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Diving in French Polynesia

Scattered like twinkling sapphires in the turquoise sea, the islands and atolls of French Polynesia are as romantic as they come. Scuba divers be warned, you may never want to leave!

Diving in French Polynesia

Quick facts

Wherever you go throughout French Polynesia, from the low-lying coral atolls of the Tuamotus to the steep green mountains and waterfalls of the Society Islands, you are never going to be far from some spectacular diving. The narrow channels and passes leading to the inner lagoons from the open ocean teem with life. Marine creatures cluster near these focal points and make the most of the bounty the current brings. In some spots, divers can legitimately expect to see literally hundreds of fish and other marine species as they drift through the underwater canyons. Topside, there’s no better place on earth to snorkel in the sun-dappled shallows or enjoy a well earned rest for a few hours on one of the many stunning beaches. Of the 118 islands of French Polynesia, 11 currently boast diving centers. Head to Moorea to dive with sharks. You can see reef sharks and lemon sharks here. Bora Bora has a breathtaking lagoon where you can swim alongside manta rays and sharks on a coral wall. There are reefs completely encircling the island, so there is no shortage of dives to partake in. Taotoi has a fun-filled Stingray World, and drift divers will want to make Rangiroa their first stop. Here the Tiputa and Avatoru Passes will blow you away... literally. Barracudas and sharks school here, paying you little head as you drift past them.

Recommended training

If you are not certified, the PADI Open Water Diver course is the one for you. For certified divers, the PADI Drift Diver specialty will help you feel at home in the passes. If you are staying for a bit longer, here is an amazing place to become a PADI Divemaster.

When to go

French Polynesia has a tropical climate. November to April is warm and rainy, while May to October is cooler and drier. Although you can dive year-round, November to April is considered the best season thanks to an influx of pelagic-attracting plankton. Water temperature averages about 25°C/76°F in winter and 30°C/86°F in summer, and visibility is frequently stunning, often in excess of 40 metres/130 feet.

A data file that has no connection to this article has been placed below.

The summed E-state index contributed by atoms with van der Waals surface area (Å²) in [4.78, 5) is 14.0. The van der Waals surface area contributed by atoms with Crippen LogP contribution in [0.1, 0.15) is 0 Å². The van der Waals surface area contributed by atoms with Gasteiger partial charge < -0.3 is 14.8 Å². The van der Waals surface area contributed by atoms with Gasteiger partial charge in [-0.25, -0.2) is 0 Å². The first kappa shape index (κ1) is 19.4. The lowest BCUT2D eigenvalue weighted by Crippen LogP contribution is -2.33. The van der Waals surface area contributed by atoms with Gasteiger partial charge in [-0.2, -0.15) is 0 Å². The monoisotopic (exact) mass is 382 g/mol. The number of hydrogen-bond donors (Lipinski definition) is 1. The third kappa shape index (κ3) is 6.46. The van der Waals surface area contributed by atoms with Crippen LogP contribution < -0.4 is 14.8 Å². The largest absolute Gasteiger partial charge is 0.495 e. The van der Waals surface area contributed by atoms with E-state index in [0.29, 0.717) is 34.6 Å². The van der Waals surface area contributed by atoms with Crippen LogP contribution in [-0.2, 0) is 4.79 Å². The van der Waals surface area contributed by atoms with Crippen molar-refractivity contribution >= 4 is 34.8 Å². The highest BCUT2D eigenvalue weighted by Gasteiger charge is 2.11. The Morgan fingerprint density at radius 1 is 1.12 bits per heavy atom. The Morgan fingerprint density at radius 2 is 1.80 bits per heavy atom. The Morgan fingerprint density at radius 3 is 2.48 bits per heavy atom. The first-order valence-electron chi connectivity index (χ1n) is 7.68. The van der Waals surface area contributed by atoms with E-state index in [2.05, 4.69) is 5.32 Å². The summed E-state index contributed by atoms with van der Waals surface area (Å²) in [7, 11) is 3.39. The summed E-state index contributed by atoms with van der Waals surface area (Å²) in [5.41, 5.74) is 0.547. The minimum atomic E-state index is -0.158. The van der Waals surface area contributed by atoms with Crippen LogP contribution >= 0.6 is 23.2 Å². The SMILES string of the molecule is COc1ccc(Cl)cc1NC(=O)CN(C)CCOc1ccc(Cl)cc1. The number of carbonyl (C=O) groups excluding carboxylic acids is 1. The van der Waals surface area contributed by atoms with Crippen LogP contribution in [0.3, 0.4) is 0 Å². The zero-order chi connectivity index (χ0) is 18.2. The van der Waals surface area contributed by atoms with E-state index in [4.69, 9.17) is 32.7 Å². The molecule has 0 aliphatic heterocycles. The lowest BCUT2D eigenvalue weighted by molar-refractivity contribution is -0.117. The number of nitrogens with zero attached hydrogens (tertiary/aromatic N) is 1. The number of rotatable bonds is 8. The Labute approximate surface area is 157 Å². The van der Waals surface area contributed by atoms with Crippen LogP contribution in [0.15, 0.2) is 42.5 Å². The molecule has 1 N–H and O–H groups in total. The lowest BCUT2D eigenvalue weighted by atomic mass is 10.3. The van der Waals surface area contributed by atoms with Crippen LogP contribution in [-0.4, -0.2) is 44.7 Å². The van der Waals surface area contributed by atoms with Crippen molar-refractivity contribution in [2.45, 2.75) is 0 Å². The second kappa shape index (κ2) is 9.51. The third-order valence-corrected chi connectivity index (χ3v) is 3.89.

Rain and temperature

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USD 3,334Per trip
USD 8,090Per trip
* Tahiti, The Wrecks - In less than 18 metres/60 feet of water on the sandy sloping seafloor of Faa’a Lagoon lie the remains of a WWII minesweeper that used to work as an inter-island ferry before being deliberately sunk in 1967. The wooden ship is well broken up but also well populated with fish and, as a bonus, an old Catalina seaplane lies nearby. * Moorea, Tiki - This is a very popular site for underwater image makers, and for good reason. The place is a veritable hive of fish activity. The predators are on to this too. Black tip, grey and lemon sharks up to 3 metres/10 feet long prowl the crystal clear waters and delight divers who may also spot dolphin or even whales when conditions are right. * Moorea, Rose Garden - For those with a few dives under their belts, this spectacular site off Moorea’s north coast has a lot to offer. The reef is carpeted with flower-like montipora coral. Those who can peel their eyes away will be rewarded with dramatic shark-filled underwater seascapes. Depths are on the 30 to 40 metre/100 to 130 foot range. * Tetiaroa, The Canyons - At about 20 metres/65 feet divers come across a series of canyons, caves and overhangs in the coral base of the atoll. These are well populated with local reef dwellers such as giant humphead wrasse, white tip sharks and lionfish. Large schools of spotted eagle rays are known to pass by too, but you’ll have to keep an eye on the open water to spot them. * Fakarava, Garuae Pass - Located in the north of Fakarava, a UNESCO biosphere, the Garuae Pass is the largest pass in French Polynesia that provides incredible dive experiences. Diving on the beautifully biodiverse reef is available for less experienced divers where more experienced divers can also enjoy drift dives. You may be presented with a wall of grey reef sharks, hundreds of other fish species such as tuna, barracuda, parrot-fish, turtles, napoleon fish and the much-loved manta ray. * Bora Bora, Anau - With depths up to 30 metres/100 feet the focus here is on the manta ray ballet. Divers are likely to encounter between five and 10 of these gentle giants in the deeper parts of the lagoon. Best time to visit this “Manta Ballroom” is May through December. Snorkeling is also popular in the shallows. * Bora Bora, Tupitipiti - Divers ready for a bit of a boat ride are well advised to head to the southern extremity of Bora Bora’s barrier reef. With depths from 6 metres/20 feet to 45 metres/150 feet, this world-renowned dive is among the best in the region. Coral boulders form a magical grotto replete with over hangs and swim throughs and end with a dramatic wall. If the weather allows, this is a must see site. * Rangiroa, Tiputa Pass - Great visibility, stong currents and hundreds of sharks await divers at Tiputa Pass. From December to March, hammerhead sharks and manta rays frequent the area. * Tikehau, Tuheiva Pass - With depths maxing out at 30 metres/100 feet and strong tidal currents, Tuheiva Pass is home to vast schools of barracuda and other pelagics including tuna, manta rays, grey and lemon sharks. Jacques Cousteau considered the Tikehau lagoon to have some of the richest fish life he had seen. That’s an endorsement worth following up on…